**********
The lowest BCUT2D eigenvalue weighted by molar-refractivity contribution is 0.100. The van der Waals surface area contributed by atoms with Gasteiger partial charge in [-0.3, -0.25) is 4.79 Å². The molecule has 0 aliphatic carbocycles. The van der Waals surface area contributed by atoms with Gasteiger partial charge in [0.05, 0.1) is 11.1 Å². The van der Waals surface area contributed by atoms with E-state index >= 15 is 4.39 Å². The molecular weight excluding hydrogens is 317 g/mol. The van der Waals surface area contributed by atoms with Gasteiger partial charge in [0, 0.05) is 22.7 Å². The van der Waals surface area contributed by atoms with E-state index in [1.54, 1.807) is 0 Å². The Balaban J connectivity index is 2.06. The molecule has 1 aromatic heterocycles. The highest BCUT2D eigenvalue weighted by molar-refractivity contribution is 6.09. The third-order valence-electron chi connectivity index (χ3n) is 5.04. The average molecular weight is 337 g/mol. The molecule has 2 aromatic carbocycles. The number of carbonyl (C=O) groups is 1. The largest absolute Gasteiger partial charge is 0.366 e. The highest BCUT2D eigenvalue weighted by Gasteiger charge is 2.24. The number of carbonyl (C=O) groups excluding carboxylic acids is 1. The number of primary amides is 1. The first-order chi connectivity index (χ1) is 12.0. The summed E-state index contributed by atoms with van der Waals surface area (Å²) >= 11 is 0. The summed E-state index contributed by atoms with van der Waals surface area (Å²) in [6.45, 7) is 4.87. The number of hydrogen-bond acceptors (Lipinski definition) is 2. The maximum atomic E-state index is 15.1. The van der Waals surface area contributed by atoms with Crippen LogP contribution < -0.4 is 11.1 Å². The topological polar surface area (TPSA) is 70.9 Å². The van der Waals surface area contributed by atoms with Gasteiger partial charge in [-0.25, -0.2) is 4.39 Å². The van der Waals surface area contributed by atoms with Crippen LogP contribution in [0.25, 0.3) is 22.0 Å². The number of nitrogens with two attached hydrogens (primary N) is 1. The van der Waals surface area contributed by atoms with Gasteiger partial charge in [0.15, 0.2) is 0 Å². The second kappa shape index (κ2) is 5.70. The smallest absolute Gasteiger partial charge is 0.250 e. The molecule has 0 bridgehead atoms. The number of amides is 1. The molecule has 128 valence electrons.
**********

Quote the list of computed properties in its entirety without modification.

The lowest BCUT2D eigenvalue weighted by molar-refractivity contribution is 0.100. The van der Waals surface area contributed by atoms with Gasteiger partial charge in [-0.3, -0.25) is 4.79 Å². The molecule has 0 aliphatic carbocycles. The van der Waals surface area contributed by atoms with Gasteiger partial charge in [0.05, 0.1) is 11.1 Å². The van der Waals surface area contributed by atoms with E-state index >= 15 is 4.39 Å². The molecular weight excluding hydrogens is 317 g/mol. The van der Waals surface area contributed by atoms with Gasteiger partial charge in [0, 0.05) is 22.7 Å². The van der Waals surface area contributed by atoms with E-state index in [1.54, 1.807) is 0 Å². The Balaban J connectivity index is 2.06. The molecule has 1 aromatic heterocycles. The highest BCUT2D eigenvalue weighted by molar-refractivity contribution is 6.09. The third-order valence-electron chi connectivity index (χ3n) is 5.04. The average molecular weight is 337 g/mol. The molecule has 2 aromatic carbocycles. The number of carbonyl (C=O) groups is 1. The largest absolute Gasteiger partial charge is 0.366 e. The highest BCUT2D eigenvalue weighted by Gasteiger charge is 2.24. The number of carbonyl (C=O) groups excluding carboxylic acids is 1. The number of primary amides is 1. The first-order chi connectivity index (χ1) is 12.0. The summed E-state index contributed by atoms with van der Waals surface area (Å²) >= 11 is 0. The summed E-state index contributed by atoms with van der Waals surface area (Å²) in [6.45, 7) is 4.87. The number of hydrogen-bond acceptors (Lipinski definition) is 2. The maximum atomic E-state index is 15.1. The van der Waals surface area contributed by atoms with Crippen LogP contribution < -0.4 is 11.1 Å². The topological polar surface area (TPSA) is 70.9 Å². The van der Waals surface area contributed by atoms with Gasteiger partial charge in [-0.25, -0.2) is 4.39 Å². The van der Waals surface area contributed by atoms with Crippen LogP contribution in [0.25, 0.3) is 22.0 Å². The number of nitrogens with two attached hydrogens (primary N) is 1. The van der Waals surface area contributed by atoms with Gasteiger partial charge in [0.15, 0.2) is 0 Å². The second kappa shape index (κ2) is 5.70. The smallest absolute Gasteiger partial charge is 0.250 e. The molecule has 0 bridgehead atoms. The number of amides is 1. The molecule has 128 valence electrons.